Jim Armitage: Tony Blair's Kazakh deals leave a sour taste in the mouth

 

Outlook Details of Tony Blair’s smooth mixing of his business and charity work are emerging in the media on a daily basis this week, and they ain’t pretty.

The Sunday Times exposed a document in which, while pitching for business for his Tony Blair Associates consultancy, his organisation reminded his potential clients in the UAE of the network of contacts he has built up through his non-paid charity work.

 “We have teams of people on the ground working with governments, in 10 African countries and 10 outside Africa,” the document says. “If we add in the Faith Foundation work, it would be over 50.”

His organisation said this paperwork wasn’t authorised and the UAE isn’t a client. But it looks like TBA was rather too keen than it should be. And yesterday we learned from the serialisation of a new book, Blair Inc: the Man Behind the Mask, how the former PM’s businesses earned a reported £8m a year over two years for helping the government of Kazakhstan, run by the dictatorial President Nazarbayev.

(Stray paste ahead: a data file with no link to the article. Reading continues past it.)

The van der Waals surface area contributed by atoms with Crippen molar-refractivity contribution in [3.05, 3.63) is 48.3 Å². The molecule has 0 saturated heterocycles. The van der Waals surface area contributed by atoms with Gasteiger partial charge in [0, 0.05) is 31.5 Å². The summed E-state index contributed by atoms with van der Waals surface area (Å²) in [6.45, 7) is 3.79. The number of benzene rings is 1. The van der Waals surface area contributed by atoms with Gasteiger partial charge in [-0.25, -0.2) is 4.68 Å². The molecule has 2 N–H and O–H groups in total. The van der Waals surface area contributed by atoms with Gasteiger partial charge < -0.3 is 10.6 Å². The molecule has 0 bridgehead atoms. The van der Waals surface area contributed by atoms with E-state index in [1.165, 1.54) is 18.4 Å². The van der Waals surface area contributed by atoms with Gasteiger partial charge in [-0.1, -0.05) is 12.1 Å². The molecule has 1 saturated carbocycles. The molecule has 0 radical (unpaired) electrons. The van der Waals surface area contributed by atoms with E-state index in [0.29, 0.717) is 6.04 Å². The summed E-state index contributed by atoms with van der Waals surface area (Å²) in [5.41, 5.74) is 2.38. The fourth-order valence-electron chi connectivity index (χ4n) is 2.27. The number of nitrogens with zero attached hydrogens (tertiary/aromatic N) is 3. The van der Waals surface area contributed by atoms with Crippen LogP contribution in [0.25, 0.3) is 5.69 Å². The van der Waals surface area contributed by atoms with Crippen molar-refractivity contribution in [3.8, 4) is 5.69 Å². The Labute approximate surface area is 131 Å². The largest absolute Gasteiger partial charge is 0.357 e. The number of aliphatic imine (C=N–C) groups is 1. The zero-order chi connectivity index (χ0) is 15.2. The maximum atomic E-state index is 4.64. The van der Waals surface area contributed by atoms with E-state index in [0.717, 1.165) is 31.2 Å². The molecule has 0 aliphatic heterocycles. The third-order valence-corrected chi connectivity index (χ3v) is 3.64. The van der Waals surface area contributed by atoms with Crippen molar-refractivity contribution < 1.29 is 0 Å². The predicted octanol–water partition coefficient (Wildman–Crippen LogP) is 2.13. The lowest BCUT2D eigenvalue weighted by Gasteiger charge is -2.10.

We also read his wife Cherie Blair’s law firm Omnia Strategy is being paid hundreds of thousands of pounds by the Kazakh Ministry of Justice, too. Mr Blair and others who deal with dubious countries say trade is the best way to bring democracy.

This could be true. But charity, business and politics should be kept strictly separate, or appear utterly conflicted. Mixing the three makes for an extremely unholy trinity.

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